updated 05:45 pm EST, Thu February 17, 2011
MobileMe not selling, person says
An anonymous Apple Store employee has come forward to Popular Mechanics with some information about working in the retail chain, which normally imposes a veil of secrecy. The person foremost claims that workers are kept "completely in the dark" about new products until they're announced during a keynote, at which point employees may gather around to watch, or else use it as an excuse to take time off. On launch days Apple is said to pay large bonuses for long hours, and in some cases provide extras like food.
The company is tagged as extremely strict, however, about speculating on future products with shoppers, even though a clerk may be asked several times a day about Apple plans. "That's the end of you," the anonymous source says. The person says he or she deliberately avoids reading the technology section of a newspaper in order to avoid potential slips.
While salespeople at Apple Stores are not paid on commission, the source says that they are nevertheless under heavy pressure to keep sales high at the risk of losing their jobs. They are allegedly pushed to sell AppleCare warranties with "just about everything," and often times MobileMe; the latter is claimed to be a particular problem. "Nobody ever sells it," the source says, which may back rumors that the company is planning a massive overhaul of the service.
Apple Store workers also reportedly lie to customers about unlocked iPhones, which are sold officially in some countries but not the US. "We usually have to tell them that if they unlock their iPhone, it won't work. That it's going to be like a $700 paperweight, and that the antenna will fry itself on T-Mobile," the source remarks. "Of course, that's not true, but that's what we tell them. And if they have an unlocked iPhone, we won't touch it at the Genius Bar."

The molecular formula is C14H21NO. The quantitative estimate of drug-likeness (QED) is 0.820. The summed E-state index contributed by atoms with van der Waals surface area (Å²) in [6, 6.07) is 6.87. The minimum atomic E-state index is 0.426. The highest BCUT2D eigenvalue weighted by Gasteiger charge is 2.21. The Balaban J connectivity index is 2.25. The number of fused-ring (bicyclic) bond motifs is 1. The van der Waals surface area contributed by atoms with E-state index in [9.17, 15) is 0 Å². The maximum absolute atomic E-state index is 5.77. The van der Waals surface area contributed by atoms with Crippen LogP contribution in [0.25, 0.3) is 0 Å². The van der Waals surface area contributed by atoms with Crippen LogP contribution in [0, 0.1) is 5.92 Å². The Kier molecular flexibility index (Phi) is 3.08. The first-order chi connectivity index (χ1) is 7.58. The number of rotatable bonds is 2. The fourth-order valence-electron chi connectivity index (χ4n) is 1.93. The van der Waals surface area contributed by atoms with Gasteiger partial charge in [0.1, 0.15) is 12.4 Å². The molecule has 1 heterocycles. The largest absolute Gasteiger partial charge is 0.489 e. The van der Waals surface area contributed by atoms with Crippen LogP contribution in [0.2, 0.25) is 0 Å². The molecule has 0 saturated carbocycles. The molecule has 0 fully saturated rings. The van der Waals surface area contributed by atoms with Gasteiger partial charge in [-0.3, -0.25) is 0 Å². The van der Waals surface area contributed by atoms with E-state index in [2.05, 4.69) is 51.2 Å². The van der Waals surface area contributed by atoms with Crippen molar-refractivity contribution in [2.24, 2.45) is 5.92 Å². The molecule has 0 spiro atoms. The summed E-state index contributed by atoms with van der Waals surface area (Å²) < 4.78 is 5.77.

Customers are described as a problem in their own right. "It's amazing how badly behaved some customers are. I have seen customers have complete meltdowns and get phones exchanged that were like two years old. They scream, cry, curse. And it works. People can be horrible. Sometimes it's like working at McDonald's, with better pay. I've never been treated so badly in my life," the person remarks. More serious troublemakers may include shoplifters, people with fake IDs or credit cards, and Chinese resellers attempting to haggle or pay in cash.
One countermeasure Apple has taken is plainclothes security guards. "There are security guards everywhere. They are undercover, so you can't tell who they are," the source says. "A lot of them are retired cops, and they get paid really well. They have to deal with people doing things like wheeling in strollers and trying to use them to roll off with Time Capsules and iPods."
Apple's corporate attitude is described as sometimes akin to a cult. "Like, they give us all this little paper pamphlet, and it says things like -- and I'm paraphrasing here -- 'Apple is our soul, our people are our soul.' Or 'We aim to provide technological greatness.' And there was this one training session in which they started telling us how to work on our personality, and separating people into those with an external focus and an internal focus. It was just weird."